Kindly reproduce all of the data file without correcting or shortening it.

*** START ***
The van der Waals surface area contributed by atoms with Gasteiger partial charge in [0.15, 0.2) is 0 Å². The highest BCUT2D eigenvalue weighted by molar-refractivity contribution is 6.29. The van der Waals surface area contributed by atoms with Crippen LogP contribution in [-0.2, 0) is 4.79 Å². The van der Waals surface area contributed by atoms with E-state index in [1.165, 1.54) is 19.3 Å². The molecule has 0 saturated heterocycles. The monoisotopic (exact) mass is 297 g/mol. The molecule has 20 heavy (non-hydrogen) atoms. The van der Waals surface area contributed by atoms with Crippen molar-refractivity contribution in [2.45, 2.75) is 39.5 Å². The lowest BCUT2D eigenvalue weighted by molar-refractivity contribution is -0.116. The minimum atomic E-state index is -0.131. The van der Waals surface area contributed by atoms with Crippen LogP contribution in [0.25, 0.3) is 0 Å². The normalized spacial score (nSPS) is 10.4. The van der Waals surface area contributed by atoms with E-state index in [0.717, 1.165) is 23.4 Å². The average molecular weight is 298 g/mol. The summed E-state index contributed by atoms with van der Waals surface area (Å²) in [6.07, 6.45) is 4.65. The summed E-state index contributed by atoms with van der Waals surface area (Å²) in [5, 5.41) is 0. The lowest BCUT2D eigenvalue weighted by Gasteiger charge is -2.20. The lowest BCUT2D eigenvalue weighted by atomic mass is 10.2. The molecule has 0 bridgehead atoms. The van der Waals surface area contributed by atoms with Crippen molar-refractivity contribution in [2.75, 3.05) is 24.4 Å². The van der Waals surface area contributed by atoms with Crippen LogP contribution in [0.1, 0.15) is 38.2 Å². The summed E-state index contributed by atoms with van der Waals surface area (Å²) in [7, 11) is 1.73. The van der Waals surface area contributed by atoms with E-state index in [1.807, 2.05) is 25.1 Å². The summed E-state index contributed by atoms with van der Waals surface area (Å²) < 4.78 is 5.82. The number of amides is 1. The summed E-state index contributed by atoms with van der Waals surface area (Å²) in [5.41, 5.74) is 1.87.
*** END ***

The van der Waals surface area contributed by atoms with Gasteiger partial charge in [0.15, 0.2) is 0 Å². The highest BCUT2D eigenvalue weighted by molar-refractivity contribution is 6.29. The van der Waals surface area contributed by atoms with Crippen LogP contribution in [-0.2, 0) is 4.79 Å². The van der Waals surface area contributed by atoms with E-state index in [1.165, 1.54) is 19.3 Å². The molecule has 0 saturated heterocycles. The monoisotopic (exact) mass is 297 g/mol. The molecule has 20 heavy (non-hydrogen) atoms. The van der Waals surface area contributed by atoms with Crippen molar-refractivity contribution in [2.45, 2.75) is 39.5 Å². The lowest BCUT2D eigenvalue weighted by molar-refractivity contribution is -0.116. The minimum atomic E-state index is -0.131. The van der Waals surface area contributed by atoms with Crippen LogP contribution in [0.25, 0.3) is 0 Å². The normalized spacial score (nSPS) is 10.4. The van der Waals surface area contributed by atoms with E-state index in [0.717, 1.165) is 23.4 Å². The average molecular weight is 298 g/mol. The summed E-state index contributed by atoms with van der Waals surface area (Å²) in [6.07, 6.45) is 4.65. The summed E-state index contributed by atoms with van der Waals surface area (Å²) in [5, 5.41) is 0. The lowest BCUT2D eigenvalue weighted by Gasteiger charge is -2.20. The lowest BCUT2D eigenvalue weighted by atomic mass is 10.2. The molecule has 0 bridgehead atoms. The van der Waals surface area contributed by atoms with Crippen molar-refractivity contribution in [2.75, 3.05) is 24.4 Å². The van der Waals surface area contributed by atoms with Crippen LogP contribution in [0.1, 0.15) is 38.2 Å². The summed E-state index contributed by atoms with van der Waals surface area (Å²) in [7, 11) is 1.73. The van der Waals surface area contributed by atoms with E-state index in [1.807, 2.05) is 25.1 Å². The summed E-state index contributed by atoms with van der Waals surface area (Å²) < 4.78 is 5.82. The number of amides is 1. The summed E-state index contributed by atoms with van der Waals surface area (Å²) in [5.41, 5.74) is 1.87.